The Green Bay Packers got their wide receiver in the second round of the 2022 NFL Draft. They selected Christian Watson of North Dakota State with the 34th overall pick. In the third round, the Packers added Sean Rhyan, an offensive lineman out of UCLA with the 92nd pick overall.
The draft will conclude on Saturday with rounds four through seven.
Here are 10 things we learned from day two of the Packers 2022 NFL Draft:
- GM Brian Gutekunst Was Aggressive To Get His Preferred Wide Receiver
The Packers surprised a lot of people when they didn’t make a trade in the first round to guarantee that they’d get one of the top receivers in the draft. After day one, Gutekunst said he tried to make trades but the asking price was too high.
But Gutekunst did make a trade in Round 2. The Packers traded both of their second round picks (53rd and 59th overall) to Minnesota for the 34th overall selection.
Rumors circulated that the Packers tried to trade up to the final pick in the first round which the Vikings had, but Minnesota didn’t want the Packers to have a fifth-year option on that player. They did agree to send the second pick in the second round to the Packers which means that Green Bay will only have Watson for four years under his rookie contract.
- Watson Has Outstanding Physical Tools
The Packers love to draft athletes in the early rounds and Watson more than fits the bill. He stands 6’4” and weighs 208, giving him the size the Packers look for in a wide receiver. He also ran a 4.36 in the 40-yard dash so he has the deep speed to stretch the field.
There is good news and bad news when it comes to his technique. Watson is an outstanding deep receiver who tracks the ball in the air very well. North Dakota State ran a run-heavy offense and Watson was a good run blocker as well, something Matt LaFleur loves in his receivers.
But, Watson did have 16 drops in college and needs to work on his concentration. He also came from an offense that didn’t run a lot of complex pass patterns and played against lesser competition in college.
But he shined in Senior Bowl against many top prospects in this draft and was voted the most difficult receiver to cover by the DBs at the game.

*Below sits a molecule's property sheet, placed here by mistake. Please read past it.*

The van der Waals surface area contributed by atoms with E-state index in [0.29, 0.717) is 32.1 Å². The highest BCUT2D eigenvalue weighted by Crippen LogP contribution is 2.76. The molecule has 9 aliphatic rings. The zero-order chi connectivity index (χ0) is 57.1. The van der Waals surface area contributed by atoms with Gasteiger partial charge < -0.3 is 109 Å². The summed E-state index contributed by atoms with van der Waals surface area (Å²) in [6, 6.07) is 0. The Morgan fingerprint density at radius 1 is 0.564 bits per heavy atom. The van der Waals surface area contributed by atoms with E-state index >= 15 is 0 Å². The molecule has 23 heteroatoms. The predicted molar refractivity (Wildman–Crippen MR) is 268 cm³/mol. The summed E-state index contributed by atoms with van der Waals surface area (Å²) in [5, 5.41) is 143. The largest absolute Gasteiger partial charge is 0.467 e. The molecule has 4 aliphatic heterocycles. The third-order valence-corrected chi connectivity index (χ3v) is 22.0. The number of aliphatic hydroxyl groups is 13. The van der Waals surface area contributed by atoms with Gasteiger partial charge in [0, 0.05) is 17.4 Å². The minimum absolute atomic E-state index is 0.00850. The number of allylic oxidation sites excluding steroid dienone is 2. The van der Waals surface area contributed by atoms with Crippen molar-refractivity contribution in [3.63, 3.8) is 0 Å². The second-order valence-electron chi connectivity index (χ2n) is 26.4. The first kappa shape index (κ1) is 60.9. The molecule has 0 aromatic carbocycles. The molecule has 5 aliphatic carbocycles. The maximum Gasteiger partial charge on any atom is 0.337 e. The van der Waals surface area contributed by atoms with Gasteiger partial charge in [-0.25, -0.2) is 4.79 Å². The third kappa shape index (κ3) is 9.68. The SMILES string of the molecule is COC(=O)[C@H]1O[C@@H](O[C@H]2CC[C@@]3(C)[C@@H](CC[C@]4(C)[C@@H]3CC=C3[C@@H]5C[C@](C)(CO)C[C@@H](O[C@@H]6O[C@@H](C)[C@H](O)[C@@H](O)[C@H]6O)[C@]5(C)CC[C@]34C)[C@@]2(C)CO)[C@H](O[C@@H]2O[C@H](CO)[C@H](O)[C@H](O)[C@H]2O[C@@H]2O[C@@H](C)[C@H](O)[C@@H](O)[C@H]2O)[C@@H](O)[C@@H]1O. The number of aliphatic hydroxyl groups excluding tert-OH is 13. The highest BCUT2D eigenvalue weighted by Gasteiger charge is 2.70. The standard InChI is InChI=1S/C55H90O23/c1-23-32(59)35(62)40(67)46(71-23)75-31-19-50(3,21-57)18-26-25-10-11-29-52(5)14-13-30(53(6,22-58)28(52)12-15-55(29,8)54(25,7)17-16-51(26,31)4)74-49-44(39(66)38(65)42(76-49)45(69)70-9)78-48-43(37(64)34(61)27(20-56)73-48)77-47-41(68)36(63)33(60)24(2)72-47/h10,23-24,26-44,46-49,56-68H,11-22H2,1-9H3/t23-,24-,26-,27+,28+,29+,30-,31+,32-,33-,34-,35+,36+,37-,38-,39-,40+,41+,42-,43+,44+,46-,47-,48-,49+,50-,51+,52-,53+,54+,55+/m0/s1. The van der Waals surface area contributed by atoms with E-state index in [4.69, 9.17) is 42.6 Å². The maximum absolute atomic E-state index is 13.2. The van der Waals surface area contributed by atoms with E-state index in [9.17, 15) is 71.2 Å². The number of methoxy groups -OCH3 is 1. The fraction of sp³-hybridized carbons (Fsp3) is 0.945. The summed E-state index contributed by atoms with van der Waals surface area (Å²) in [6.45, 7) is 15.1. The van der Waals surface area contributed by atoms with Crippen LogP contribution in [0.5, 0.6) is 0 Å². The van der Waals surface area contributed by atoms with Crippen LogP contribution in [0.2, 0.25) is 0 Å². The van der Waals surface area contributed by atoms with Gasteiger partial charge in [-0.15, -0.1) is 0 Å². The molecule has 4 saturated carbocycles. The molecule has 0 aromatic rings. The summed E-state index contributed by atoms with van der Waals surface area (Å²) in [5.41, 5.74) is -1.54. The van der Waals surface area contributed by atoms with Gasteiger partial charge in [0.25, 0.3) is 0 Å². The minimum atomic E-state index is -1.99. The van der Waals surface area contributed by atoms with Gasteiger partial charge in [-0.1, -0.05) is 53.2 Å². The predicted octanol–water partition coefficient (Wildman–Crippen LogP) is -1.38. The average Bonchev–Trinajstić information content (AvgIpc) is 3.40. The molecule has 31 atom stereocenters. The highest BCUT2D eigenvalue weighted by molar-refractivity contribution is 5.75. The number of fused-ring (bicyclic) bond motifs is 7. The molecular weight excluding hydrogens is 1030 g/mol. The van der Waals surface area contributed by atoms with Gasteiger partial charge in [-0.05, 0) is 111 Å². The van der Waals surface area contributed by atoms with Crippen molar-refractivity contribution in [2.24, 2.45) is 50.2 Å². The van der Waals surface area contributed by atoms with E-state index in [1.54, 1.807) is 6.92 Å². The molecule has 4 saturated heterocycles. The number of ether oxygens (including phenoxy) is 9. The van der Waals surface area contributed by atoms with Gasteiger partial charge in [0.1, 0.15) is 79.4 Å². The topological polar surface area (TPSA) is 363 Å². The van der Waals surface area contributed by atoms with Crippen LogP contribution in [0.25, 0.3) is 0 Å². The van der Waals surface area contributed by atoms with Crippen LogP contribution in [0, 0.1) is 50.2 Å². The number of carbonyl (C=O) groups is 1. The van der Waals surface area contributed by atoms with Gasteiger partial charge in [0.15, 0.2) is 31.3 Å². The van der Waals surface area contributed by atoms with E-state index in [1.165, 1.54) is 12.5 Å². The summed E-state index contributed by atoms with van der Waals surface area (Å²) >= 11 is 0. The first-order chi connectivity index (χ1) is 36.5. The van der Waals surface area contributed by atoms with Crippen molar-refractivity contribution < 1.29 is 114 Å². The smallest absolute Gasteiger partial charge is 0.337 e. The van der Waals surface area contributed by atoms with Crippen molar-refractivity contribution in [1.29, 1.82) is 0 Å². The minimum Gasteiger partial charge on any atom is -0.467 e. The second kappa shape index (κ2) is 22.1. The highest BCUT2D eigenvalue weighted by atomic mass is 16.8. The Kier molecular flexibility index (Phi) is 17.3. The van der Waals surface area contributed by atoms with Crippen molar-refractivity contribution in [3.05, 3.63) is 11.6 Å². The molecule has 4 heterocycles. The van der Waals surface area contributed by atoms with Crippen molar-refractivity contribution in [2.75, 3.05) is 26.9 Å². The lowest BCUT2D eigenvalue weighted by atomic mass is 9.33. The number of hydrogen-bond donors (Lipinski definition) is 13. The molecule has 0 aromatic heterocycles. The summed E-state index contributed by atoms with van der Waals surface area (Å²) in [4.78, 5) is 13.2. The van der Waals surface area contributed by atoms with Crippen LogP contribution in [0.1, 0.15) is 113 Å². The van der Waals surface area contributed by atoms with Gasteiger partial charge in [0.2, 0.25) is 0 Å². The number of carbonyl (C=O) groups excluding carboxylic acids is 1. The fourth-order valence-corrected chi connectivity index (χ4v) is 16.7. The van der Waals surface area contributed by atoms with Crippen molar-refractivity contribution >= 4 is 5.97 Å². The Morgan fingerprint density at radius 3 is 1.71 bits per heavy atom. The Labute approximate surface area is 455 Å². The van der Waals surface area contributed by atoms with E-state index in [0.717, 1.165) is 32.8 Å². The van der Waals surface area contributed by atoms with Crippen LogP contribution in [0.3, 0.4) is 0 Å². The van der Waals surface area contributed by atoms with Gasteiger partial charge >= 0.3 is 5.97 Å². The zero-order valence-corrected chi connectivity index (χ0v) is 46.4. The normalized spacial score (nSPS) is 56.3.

Watson may need a little more time to adjust to the NFL, but the skills and athletic ability are definitely there.
- Watson Has Versatility
In addition to his receiving skills, Watson showcased other talents in college. He ran the football 49 times, much like Deebo Samuel, and gained 392 yards on those carries.
He was also a return specialist, something the Packers have a definite need for. He scored two touchdowns during his college career on returns and that could give him a chance to make an immediate contribution to the Packers while he learns the intricacies of the pro offense.
- The Packers Have Had Success Drafting Receivers in the Second Round
While critics like to point out that the Packers haven’t selected a wide receiver in the first round of the draft since Javon Walker in 2002, the Packers have done well picking wideouts in the second round.
Greg Jennings, Jordy Nelson and Davante Adams were all second round selections by the Packers and all of them developed into outstanding receivers and made at least one Pro Bowl.
- Watson’s Father Was Also Drafted by the Packers
The Packers also drafted Watson’s father, Tim Watson in 6th round of the 1993 NFL Draft. Tim was a defensive back out of Howard University.
Tim Watson never played in a regular season game for the Packers but spent four seasons in the NFL playing for the Chiefs, Giants and Eagles from 1993-1997.
- Sean Rhyan Has the Versatility the Packers Like Along the Offensive Line
Rhyan is a three-year starter at left tackle for UCLA but because of his shorter arms, he is better suited to play guard in the NFL.
Jon Runyan Jr. and Royce Newman were also college tackles who were best suited for guard in the NFL but they can all move over to tackle in a pinch if necessary.
- He Is a Strong Run Blocker
Rhyan gets off the snap of the ball quickly and has the lower body strength to move defenders back on running plays. He also has the mobility to pull on sweeps and screens and get to the second level to block linebackers or defensive backs.
- His Pass Blocking Is Better Suited to the Interior Line
Rhyan shows good form as a pass blocker and has the strength to handle bull rushers coming at him on the inside. He is also smart and has good recognition skills when picking up stunts and blitzes.
His shorter arms cause him difficulty if he was asked to pass block against speedy pass rushers coming off the edge which is why he’s better suited to play guard in the NFL.
- What This Means for Elgton Jenkins
If Rhyan established himself at guard, the Packers would be free to move Elgton Jenkins to right tackle once he’s healthy. That would give the Packers three guards in Runyan, Newman and Rhyan to fight for the two starting guard positions. It also helps them address the departure of Lucas Patrick.
- The Packers Still Have Six Picks
Entering day three of the draft on Saturday, the Packers have six more picks to make as of right now. That includes the 132nd and 140th overall picks in round four, the 171st pick overall in the fifth round and three picks in the seventh round at numbers 228, 249 and 258.
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